Systematic uncertainties in the multijet normalization arise from uncertainties in the kinematic modelling and in jet, lepton, and \(E_{\text {T}}^{\text {miss}}\) reconstruction. The modelling uncertainties dominate and are estimated using three methods: (1) modifying the lepton candidate selection for the kinematic distributions; (2) using \(m_{\text{ T }}\) as an alternative fit distribution; and (3) varying the kinematic range of the fit. For each method, the largest change in the normalization is taken as a systematic uncertainty and added in quadrature with reconstruction and modelling uncertainties for processes modelled with Monte Carlo simulation. The leading uncertainty arises from the change in multijet normalization when fitting the \(m_{\text{ T }}\) distribution instead of the \(E_{\text {T}}^{\text {miss}}\) distribution. The next largest uncertainty results from variations of the isolation and impact parameter requirements in the lepton selection used for the kinematic distributions. The total relative systematic uncertainty of the multijet normalization in the muon (electron) channel is 28% (67%) for the \(\sqrt{s}=7\) TeV analysis, and 36% (38%) for the \(\sqrt{s}=8\) TeV analysis. The relatively large uncertainty in the \(\sqrt{s}=7\) TeV electron channel results from a larger dependence on the fit distribution and range than in the other multijet fits.

10.2 Distributions and yields

The distributions of lepton centrality and the minimum centrality of additional jets, which are used to separate signal, control, and validation regions, are shown in Fig. 5 for the 7 and 8 TeV data and the corresponding SM predictions after the preselection. The comparisons of the SM predictions to data show general agreement within the estimated uncertainties. The predictions include correction factors for lepton identification and triggering, and the bands correspond to the combination of statistical and experimental uncertainties. The signal-region dijet mass distributions, used to fit for the signal yield in the fiducial and total cross-section measurements, are shown in Fig. 6 for both data sets. The figure also shows the dijet rapidity difference, which is correlated with dijet mass and demonstrates an enhancement in signal at high values. Table 3 details the data and SM predictions for the individual processes in the signal region, and Table 4 shows the total predictions and the observed data in each of the fiducial regions defined in Sect. 3.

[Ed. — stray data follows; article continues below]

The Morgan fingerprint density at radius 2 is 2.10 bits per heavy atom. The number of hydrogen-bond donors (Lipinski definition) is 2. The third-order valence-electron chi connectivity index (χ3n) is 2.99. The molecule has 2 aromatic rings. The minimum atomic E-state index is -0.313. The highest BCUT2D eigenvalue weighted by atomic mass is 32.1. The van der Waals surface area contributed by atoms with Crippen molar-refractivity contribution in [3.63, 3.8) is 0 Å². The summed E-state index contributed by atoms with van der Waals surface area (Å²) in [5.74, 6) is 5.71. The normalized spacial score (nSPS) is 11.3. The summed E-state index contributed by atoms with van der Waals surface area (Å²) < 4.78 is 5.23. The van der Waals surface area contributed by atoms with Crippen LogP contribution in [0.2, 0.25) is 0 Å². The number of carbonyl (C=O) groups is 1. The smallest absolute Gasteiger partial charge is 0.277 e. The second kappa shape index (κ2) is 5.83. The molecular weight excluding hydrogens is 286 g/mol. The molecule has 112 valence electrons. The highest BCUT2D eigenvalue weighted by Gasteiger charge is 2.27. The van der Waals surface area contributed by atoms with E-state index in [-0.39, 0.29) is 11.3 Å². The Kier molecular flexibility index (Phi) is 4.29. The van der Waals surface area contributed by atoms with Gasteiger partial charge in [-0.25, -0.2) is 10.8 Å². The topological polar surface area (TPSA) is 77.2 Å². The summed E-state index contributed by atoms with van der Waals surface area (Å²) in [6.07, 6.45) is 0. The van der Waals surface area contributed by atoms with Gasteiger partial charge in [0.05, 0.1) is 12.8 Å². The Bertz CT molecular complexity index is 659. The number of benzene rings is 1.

Fig. 5

Predicted and observed distributions of the lepton centrality (top) and the minimum centrality of additional jets (bottom) for events in the inclusive fiducial region (i.e. after preselection) in 7 \(\text {TeV}\) (left) and 8 \(\text {TeV}\) (right) data. The arrows in the lepton-centrality distributions separate the signal-region selection (to the left) from the control-region selection (to the right). The arrows in the jet-centrality distributions separate the signal-region selection (to the right) from the validation-region selection (to the left). The bottom panel in each distribution shows the ratio of data to the prediction. The shaded band represents the statistical and experimental uncertainties summed in quadrature

Fig. 6

Predicted and observed distributions of the dijet invariant mass (top) and \(\Delta y(j_1,j_2) \) (bottom) for events in the signal region in 7 \(\text {TeV}\) (left) and 8 \(\text {TeV}\) (right) data. The bottom panel in each distribution shows the ratio of data to the prediction. The shaded band represents the statistical and experimental uncertainties summed in quadrature